Footer Notes

I’ve been brought on to help out with the redesign of one of our sister institutions. This is an initiative lead by Marketing, supported by ITS, and advised by a web advisory council.  It’s been a fantastic experience, and we’re gearing up to approve the initial designs and dive in to the content and sitemap organization. The advisory council meets next Tuesday, and our first order of business? The footer.

It might seem like a weird place to begin.  The footer is kind of like an afterthought, right? Where you stuff the social media icons, sitemap, maybe  a search, and all the disclaimers in tiny text?

Well, yes, but it’s also an important landmark for users. An equalizer, of sorts. Scrolling down to the footer (don’t get me started on the clusterf*ck that is infinite scroll) is as universal a signpost as logo in the header taking users back to the homepage.  People do it without knowing initially what’s down there, but that they can probably find their way from there.  Beyond its use as a navigation tool, the footer can enhance user perception.

In the cases of the advisory council, the footer discussion accompanies the initial sitemap. There are resources which aren’t going to be accessible in the same fashion on the new site, and we want to capture what those are, identify the new pathways, and possibly consider easy footer access.

My Rules of the Footer

  1. Thou shalt keep it simple, stupid
    Don’t clutter your footer up with unnecessary graphics, icons, verbiage, anything which can’t help users from a glance.  Make sure to use a font that’s legible and stands out, making it clear what’s a link and what’s not. Finally, utilize simple design tropes, like centering (left or right aligned can make the site look lopsided).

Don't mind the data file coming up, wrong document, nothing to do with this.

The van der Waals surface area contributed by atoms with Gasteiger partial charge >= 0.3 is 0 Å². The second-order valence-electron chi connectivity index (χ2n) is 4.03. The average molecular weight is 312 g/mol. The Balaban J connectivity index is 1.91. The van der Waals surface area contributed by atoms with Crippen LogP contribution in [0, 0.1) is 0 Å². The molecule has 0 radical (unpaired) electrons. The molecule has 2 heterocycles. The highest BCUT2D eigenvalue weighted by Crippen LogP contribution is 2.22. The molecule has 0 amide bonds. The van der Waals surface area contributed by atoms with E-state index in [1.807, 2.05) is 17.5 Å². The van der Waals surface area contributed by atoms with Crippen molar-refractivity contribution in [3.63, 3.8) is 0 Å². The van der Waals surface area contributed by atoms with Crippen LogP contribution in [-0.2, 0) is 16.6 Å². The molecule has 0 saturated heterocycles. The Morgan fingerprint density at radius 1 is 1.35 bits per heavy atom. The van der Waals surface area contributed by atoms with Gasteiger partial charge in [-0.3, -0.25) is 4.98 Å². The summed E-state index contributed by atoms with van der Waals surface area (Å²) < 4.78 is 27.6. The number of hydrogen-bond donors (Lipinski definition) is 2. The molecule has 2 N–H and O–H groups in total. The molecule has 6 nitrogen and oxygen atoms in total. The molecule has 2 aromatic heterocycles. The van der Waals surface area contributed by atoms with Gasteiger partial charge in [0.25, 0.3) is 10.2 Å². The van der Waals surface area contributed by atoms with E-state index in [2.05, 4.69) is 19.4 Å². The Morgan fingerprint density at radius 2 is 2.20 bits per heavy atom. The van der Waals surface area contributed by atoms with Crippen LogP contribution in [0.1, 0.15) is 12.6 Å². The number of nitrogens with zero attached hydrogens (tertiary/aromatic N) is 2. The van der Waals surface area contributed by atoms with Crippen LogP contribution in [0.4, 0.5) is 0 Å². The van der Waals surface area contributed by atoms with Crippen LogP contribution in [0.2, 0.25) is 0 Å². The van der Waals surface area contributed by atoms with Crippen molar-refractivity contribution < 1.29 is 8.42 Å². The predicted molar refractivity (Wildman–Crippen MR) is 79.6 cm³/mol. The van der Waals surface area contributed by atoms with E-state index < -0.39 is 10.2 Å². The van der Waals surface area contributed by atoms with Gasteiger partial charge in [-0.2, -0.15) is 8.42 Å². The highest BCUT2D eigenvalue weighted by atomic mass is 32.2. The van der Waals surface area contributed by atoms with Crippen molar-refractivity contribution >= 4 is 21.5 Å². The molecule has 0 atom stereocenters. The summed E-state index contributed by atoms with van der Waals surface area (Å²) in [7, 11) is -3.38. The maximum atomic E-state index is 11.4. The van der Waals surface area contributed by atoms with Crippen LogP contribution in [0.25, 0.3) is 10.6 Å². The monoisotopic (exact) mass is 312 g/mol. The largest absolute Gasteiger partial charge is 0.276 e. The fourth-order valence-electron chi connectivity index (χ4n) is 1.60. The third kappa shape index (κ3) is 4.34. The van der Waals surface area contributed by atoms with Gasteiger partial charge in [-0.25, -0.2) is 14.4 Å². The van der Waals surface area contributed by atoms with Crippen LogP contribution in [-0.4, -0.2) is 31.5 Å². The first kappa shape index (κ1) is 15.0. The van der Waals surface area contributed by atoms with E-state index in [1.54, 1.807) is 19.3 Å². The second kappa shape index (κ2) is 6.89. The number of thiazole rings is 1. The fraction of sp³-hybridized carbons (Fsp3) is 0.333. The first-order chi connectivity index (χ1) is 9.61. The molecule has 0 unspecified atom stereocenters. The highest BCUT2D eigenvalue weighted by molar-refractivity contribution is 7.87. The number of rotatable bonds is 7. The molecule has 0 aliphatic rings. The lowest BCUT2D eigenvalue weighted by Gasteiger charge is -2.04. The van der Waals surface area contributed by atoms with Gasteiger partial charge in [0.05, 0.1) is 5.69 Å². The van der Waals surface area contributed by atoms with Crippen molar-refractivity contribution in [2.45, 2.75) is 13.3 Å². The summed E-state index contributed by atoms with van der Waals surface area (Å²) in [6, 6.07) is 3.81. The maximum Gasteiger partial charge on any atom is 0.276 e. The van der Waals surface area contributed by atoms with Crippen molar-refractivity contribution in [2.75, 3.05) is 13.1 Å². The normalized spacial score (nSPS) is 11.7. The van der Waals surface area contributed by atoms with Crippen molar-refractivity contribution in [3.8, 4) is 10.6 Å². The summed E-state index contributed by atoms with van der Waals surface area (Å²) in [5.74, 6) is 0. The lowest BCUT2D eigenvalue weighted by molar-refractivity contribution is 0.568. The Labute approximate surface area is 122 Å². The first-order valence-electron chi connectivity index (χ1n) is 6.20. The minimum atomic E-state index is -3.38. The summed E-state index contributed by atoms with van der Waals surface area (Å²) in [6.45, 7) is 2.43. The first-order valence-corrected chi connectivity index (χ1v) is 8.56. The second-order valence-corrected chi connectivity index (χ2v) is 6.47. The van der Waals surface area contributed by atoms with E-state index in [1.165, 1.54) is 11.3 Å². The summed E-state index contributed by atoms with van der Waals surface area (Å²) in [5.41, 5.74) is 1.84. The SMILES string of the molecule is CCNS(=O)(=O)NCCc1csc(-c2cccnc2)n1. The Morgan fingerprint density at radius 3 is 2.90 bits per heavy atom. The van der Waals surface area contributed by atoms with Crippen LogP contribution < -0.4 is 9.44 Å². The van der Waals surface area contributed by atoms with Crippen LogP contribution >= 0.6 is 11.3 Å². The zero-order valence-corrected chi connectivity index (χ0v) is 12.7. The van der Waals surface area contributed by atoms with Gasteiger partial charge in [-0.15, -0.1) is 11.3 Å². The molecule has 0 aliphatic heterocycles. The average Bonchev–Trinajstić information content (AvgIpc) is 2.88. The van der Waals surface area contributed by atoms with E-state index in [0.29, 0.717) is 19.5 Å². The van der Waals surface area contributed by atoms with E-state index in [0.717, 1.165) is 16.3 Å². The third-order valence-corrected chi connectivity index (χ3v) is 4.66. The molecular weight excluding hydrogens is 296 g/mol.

2. Thou shalt include contact information as an action
    This might be a ‘well durrrrrrrr’ kind of rule, but in higher ed, we get bogged down with details. A lot. And when that happens, we miss the obvious. For larger campuses, this may not include a specific address, but a central phone number, webform for feedback/suggestions/etc, some way for folks to contact you (and they may not be prospects, so don’t think you can stick a link to your request for information form here).
  3. Thou shalt not hide the boring stuff
    Terms of service, privacy policy, ADA compliance statement, all the things which people never read but you’re required to have should be visible and legible. It’s not only a self-protective measure, but shows users that you’re transparent. And, if relevant, that you understand their perspective a la MailChimp.
  4. Thou shalt have a sitemap, and keep it current
    I have no idea why this is, but sitemaps are often missing from higher ed sites. I get it, they’re a little passe and if you don’t have an automatic generator, they can be a pain in a distributed authoring environment. But, from a UX perspective, lost users tend to scroll to the bottom of a page when they’re looking, and what’s more helpful than a sitemap? Plus, I just had a conversation with someone who mentions that she uses the sitemap constantly to find things when on the phone with a student. Boom. User case.

For More Footer Inspiration

Check out CreativeBloq’s showcase. While wildly different and creative, they also adhere to the conventions I outlined above.

*while writing this post I kept struggling with whether ‘shalt’ is a word or not. I decided it is, for this post, at least.

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